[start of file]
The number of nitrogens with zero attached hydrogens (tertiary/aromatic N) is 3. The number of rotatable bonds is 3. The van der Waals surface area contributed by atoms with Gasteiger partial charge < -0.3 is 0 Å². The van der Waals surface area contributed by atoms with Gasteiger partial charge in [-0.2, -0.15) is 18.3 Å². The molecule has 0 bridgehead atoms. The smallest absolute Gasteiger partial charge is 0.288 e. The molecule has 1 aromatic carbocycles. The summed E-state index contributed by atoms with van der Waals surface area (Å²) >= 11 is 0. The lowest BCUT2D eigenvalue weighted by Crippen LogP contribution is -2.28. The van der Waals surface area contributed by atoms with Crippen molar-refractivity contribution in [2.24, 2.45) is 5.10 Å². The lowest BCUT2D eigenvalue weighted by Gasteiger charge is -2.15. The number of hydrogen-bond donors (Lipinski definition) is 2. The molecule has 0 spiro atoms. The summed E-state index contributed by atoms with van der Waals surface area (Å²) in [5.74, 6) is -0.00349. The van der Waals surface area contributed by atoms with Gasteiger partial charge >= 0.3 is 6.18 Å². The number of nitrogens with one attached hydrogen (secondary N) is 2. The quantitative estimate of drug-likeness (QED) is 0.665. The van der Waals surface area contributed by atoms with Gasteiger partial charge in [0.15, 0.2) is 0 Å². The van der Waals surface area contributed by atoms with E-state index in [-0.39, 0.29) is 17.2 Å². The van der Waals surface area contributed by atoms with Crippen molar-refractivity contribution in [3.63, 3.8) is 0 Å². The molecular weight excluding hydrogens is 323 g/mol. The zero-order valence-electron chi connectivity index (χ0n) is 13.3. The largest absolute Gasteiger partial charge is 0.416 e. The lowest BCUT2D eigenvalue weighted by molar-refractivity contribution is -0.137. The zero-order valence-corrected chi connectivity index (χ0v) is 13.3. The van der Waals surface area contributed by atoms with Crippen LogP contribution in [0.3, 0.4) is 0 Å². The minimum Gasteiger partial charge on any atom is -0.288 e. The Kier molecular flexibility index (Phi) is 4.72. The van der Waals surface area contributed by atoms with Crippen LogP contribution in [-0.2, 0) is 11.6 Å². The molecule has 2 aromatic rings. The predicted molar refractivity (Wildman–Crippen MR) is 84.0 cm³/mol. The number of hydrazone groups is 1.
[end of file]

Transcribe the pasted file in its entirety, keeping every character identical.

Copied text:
The number of nitrogens with zero attached hydrogens (tertiary/aromatic N) is 3. The number of rotatable bonds is 3. The van der Waals surface area contributed by atoms with Gasteiger partial charge < -0.3 is 0 Å². The van der Waals surface area contributed by atoms with Gasteiger partial charge in [-0.2, -0.15) is 18.3 Å². The molecule has 0 bridgehead atoms. The smallest absolute Gasteiger partial charge is 0.288 e. The molecule has 1 aromatic carbocycles. The summed E-state index contributed by atoms with van der Waals surface area (Å²) >= 11 is 0. The lowest BCUT2D eigenvalue weighted by Crippen LogP contribution is -2.28. The van der Waals surface area contributed by atoms with Crippen molar-refractivity contribution in [2.24, 2.45) is 5.10 Å². The lowest BCUT2D eigenvalue weighted by Gasteiger charge is -2.15. The number of hydrogen-bond donors (Lipinski definition) is 2. The molecule has 0 spiro atoms. The summed E-state index contributed by atoms with van der Waals surface area (Å²) in [5.74, 6) is -0.00349. The van der Waals surface area contributed by atoms with Gasteiger partial charge >= 0.3 is 6.18 Å². The number of nitrogens with one attached hydrogen (secondary N) is 2. The quantitative estimate of drug-likeness (QED) is 0.665. The van der Waals surface area contributed by atoms with Gasteiger partial charge in [0.15, 0.2) is 0 Å². The van der Waals surface area contributed by atoms with E-state index in [-0.39, 0.29) is 17.2 Å². The van der Waals surface area contributed by atoms with Crippen molar-refractivity contribution in [3.63, 3.8) is 0 Å². The molecular weight excluding hydrogens is 323 g/mol. The zero-order valence-electron chi connectivity index (χ0n) is 13.3. The largest absolute Gasteiger partial charge is 0.416 e. The lowest BCUT2D eigenvalue weighted by molar-refractivity contribution is -0.137. The zero-order valence-corrected chi connectivity index (χ0v) is 13.3. The van der Waals surface area contributed by atoms with Crippen LogP contribution in [0.3, 0.4) is 0 Å². The minimum Gasteiger partial charge on any atom is -0.288 e. The Kier molecular flexibility index (Phi) is 4.72. The van der Waals surface area contributed by atoms with Crippen LogP contribution in [-0.2, 0) is 11.6 Å². The molecule has 2 aromatic rings. The predicted molar refractivity (Wildman–Crippen MR) is 84.0 cm³/mol. The number of hydrazone groups is 1.